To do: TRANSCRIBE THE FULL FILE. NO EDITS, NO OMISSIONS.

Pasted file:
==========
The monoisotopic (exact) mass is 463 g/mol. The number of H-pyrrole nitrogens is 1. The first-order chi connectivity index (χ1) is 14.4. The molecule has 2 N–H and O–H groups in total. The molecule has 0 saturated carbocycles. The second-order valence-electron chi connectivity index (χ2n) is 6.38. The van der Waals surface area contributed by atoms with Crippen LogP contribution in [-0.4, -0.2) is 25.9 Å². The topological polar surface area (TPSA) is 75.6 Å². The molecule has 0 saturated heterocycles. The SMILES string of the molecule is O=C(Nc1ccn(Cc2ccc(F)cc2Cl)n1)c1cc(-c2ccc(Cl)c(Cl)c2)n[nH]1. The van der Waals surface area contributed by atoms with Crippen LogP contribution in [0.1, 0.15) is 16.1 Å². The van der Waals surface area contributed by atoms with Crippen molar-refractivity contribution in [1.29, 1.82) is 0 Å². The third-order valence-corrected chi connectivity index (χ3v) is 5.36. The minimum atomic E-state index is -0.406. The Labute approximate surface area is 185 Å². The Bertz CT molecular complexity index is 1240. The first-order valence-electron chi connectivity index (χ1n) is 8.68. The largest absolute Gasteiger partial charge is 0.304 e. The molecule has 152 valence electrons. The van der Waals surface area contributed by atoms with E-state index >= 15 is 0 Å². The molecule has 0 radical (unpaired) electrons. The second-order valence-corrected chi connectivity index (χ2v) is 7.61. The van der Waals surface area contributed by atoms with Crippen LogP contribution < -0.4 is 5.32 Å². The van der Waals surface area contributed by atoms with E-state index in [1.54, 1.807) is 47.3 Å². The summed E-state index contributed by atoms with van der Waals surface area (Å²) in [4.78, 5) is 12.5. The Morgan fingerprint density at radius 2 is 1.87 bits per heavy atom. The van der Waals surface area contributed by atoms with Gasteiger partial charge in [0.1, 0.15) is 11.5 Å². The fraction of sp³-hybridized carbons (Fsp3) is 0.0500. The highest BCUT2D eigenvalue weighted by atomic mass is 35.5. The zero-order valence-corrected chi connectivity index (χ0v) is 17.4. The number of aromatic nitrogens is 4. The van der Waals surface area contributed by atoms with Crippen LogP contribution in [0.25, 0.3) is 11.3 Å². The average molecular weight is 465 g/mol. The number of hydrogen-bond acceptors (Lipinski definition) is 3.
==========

The monoisotopic (exact) mass is 463 g/mol. The number of H-pyrrole nitrogens is 1. The first-order chi connectivity index (χ1) is 14.4. The molecule has 2 N–H and O–H groups in total. The molecule has 0 saturated carbocycles. The second-order valence-electron chi connectivity index (χ2n) is 6.38. The van der Waals surface area contributed by atoms with Crippen LogP contribution in [-0.4, -0.2) is 25.9 Å². The topological polar surface area (TPSA) is 75.6 Å². The molecule has 0 saturated heterocycles. The SMILES string of the molecule is O=C(Nc1ccn(Cc2ccc(F)cc2Cl)n1)c1cc(-c2ccc(Cl)c(Cl)c2)n[nH]1. The van der Waals surface area contributed by atoms with Crippen LogP contribution in [0.1, 0.15) is 16.1 Å². The van der Waals surface area contributed by atoms with Crippen molar-refractivity contribution in [1.29, 1.82) is 0 Å². The third-order valence-corrected chi connectivity index (χ3v) is 5.36. The minimum atomic E-state index is -0.406. The Labute approximate surface area is 185 Å². The Bertz CT molecular complexity index is 1240. The first-order valence-electron chi connectivity index (χ1n) is 8.68. The largest absolute Gasteiger partial charge is 0.304 e. The molecule has 152 valence electrons. The van der Waals surface area contributed by atoms with E-state index >= 15 is 0 Å². The molecule has 0 radical (unpaired) electrons. The second-order valence-corrected chi connectivity index (χ2v) is 7.61. The van der Waals surface area contributed by atoms with Crippen LogP contribution < -0.4 is 5.32 Å². The van der Waals surface area contributed by atoms with E-state index in [1.54, 1.807) is 47.3 Å². The summed E-state index contributed by atoms with van der Waals surface area (Å²) in [4.78, 5) is 12.5. The Morgan fingerprint density at radius 2 is 1.87 bits per heavy atom. The van der Waals surface area contributed by atoms with Gasteiger partial charge in [0.1, 0.15) is 11.5 Å². The fraction of sp³-hybridized carbons (Fsp3) is 0.0500. The highest BCUT2D eigenvalue weighted by atomic mass is 35.5. The zero-order valence-corrected chi connectivity index (χ0v) is 17.4. The number of aromatic nitrogens is 4. The van der Waals surface area contributed by atoms with Crippen LogP contribution in [0.25, 0.3) is 11.3 Å². The average molecular weight is 465 g/mol. The number of hydrogen-bond acceptors (Lipinski definition) is 3.